"Ridley Scott cinéaste du décor," an interview with O. Assayas and S. LePéron, in Cahiers du Cinéma (Paris), September 1982.

"Designer Genes," an interview with Harlan Kennedy, in Films (London), September 1982.

Interview with Hubert Niogret, in Positif (Paris), September 1985.

Interview with Sheila Johnston, in Films and Filming (London), November 1985.

Interview with Raphael Bassan and Raymond Lefevre, in Revue duCinéma (Paris), February 1986.

Interview with M. Buckley, in Films in Review (New York), January 1987.

"Thelma and Louise Hit the Road for Ridley Scott," an interview with M. McDonagh, in Film Journal (New York), June 1991.

"Ridley Scott's Road Work," an interview with A. Taubin, in Sightand Sound (London), July 1991.

"1492: Conquest of Paradise," an interview with A. M. Bahiana, in Cinema Papers (Melbourne), October 1992.

"Myth Revisited," an interview with M. Moss, in Boxoffice (Chicago), October 1992.

"Stormy Weather," an interview with David E. Williams, in American Cinematographer (Hollywood), February 1996.

Interview with A. Jones, in Cinema Papers (Fitzroy), July 1997.

On SCOTT: books—

Kernan, Judith B., ed., Retrofitting "Blade Runner": Issues in RidleyScott's "Blade Runner" and Philip K. Dick's "Do AndroidsDream of Electric Sheep?," Bowling Green, Ohio, 1991.

Sammon, Paul M., Ridley Scott: The Making of His Movies (CloseUp), New York, 1999.

On SCOTT: articles—

"Blade Runner Issue" of Cinefex (Riverside, California), July 1982.

"Blade Runner Issues" of Starburst (London), September/November 1982.

Kellner, Douglas, Flo Leibowitz, and Michael Ryan, "Blade Runner: A Diagnostic Critique," in Jump Cut (Chicago), no. 29, 1983.

Caron, A., "Les archétypes chez Ridley Scott," in Jeune Cinéma (Paris), March 1983.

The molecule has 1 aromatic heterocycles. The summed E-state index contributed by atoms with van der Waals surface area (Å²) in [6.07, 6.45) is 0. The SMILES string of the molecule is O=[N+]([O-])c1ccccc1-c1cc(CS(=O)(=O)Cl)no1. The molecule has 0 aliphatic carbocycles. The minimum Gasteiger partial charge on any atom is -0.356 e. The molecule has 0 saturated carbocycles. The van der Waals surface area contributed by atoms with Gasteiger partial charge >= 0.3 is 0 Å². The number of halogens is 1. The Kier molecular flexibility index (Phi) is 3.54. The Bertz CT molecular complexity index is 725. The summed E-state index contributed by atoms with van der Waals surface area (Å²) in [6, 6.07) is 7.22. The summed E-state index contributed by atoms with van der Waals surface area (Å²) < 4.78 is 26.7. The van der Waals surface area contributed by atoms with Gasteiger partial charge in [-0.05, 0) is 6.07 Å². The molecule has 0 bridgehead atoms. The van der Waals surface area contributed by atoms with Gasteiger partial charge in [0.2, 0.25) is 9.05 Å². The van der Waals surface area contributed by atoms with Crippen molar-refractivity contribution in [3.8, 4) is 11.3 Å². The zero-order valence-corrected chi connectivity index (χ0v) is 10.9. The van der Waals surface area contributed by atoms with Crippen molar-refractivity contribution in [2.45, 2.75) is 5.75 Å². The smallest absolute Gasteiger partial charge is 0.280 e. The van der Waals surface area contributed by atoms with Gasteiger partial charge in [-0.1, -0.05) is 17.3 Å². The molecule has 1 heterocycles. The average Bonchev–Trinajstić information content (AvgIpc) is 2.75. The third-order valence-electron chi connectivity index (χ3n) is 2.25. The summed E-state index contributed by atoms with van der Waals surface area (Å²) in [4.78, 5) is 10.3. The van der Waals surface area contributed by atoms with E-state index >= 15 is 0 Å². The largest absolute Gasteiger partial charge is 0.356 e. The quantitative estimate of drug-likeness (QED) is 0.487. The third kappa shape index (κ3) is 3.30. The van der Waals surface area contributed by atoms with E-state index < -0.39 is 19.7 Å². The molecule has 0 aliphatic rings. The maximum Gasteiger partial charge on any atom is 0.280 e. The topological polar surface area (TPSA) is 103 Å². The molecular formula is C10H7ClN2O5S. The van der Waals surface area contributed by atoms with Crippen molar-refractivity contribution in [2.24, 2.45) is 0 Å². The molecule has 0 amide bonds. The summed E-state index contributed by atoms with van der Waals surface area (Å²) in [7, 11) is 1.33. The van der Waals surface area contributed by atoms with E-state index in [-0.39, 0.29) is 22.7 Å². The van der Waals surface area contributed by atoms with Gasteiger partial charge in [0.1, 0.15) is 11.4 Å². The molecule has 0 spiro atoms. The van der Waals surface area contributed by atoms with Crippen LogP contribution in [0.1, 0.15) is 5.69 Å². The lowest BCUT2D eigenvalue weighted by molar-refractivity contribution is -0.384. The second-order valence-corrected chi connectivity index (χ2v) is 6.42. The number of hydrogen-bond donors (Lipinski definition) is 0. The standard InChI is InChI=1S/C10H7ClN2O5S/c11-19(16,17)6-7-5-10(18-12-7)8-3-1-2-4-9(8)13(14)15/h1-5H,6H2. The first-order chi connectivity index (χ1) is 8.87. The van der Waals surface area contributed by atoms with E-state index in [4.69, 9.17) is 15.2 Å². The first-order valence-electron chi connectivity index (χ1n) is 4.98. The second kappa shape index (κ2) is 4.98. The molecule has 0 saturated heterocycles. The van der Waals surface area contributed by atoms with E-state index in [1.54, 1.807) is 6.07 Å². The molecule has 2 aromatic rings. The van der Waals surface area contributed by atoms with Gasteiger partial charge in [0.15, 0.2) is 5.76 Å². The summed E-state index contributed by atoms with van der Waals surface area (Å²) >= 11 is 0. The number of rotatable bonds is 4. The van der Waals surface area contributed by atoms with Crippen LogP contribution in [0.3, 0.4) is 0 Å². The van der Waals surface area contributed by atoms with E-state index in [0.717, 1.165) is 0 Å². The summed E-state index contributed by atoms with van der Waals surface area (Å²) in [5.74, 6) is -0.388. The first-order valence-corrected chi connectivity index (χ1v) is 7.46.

Durgnat, Raymond, "Art for Film's Sake," in American Film (Washington, D.C.), May 1983.

Milmo, Sean, "Ridley Scott Makes the Details Count," in Advertising Age (Chicago), 21 June 1984.

Doll, Susan, and Greg Faller, "Blade Runner and Genre: Film Noir and Science Fiction," in Literature/Film Quarterly (Salisbury, Maryland), no. 2, 1986.

Rosen, Barbara, "How the Man Who Made Alien Invaded Madison Avenue," in Business Week (New York), 24 March 1986.

Davis, Brian, "Ridley Scott: He Revolutionized TV Ads," in Adweek (Chicago), 2 October 1989.

Zimmer, J., "Ridley Scott," in Revue du Cinéma (Paris), September 1990.

"The Many Faces of Thelma and Louise" (8 short articles), in FilmQuarterly (Berkeley), Winter 1991/92.

Wilmington, Mike, "The Rain People," in Film Comment (New York), January/February 1992.

Wollen, Peter, "Cinema's Conquistadors," in Sight and Sound (London), November 1992.

Strick, Philip, "Blade Runner: Telling the Difference," in Sight andSound (London), December 1992.

Torry, Robert, "Awaking to the Other: Feminism and the Ego-Ideal in Alien," in Women's Studies (Champaign, Illinois), vol. 23, no. 4, 1994.

Elrick, Ted, "Scott Brothers' Work Showcased for UK/LA," in DGAMagazine (Los Angeles), December-January 1994–1995.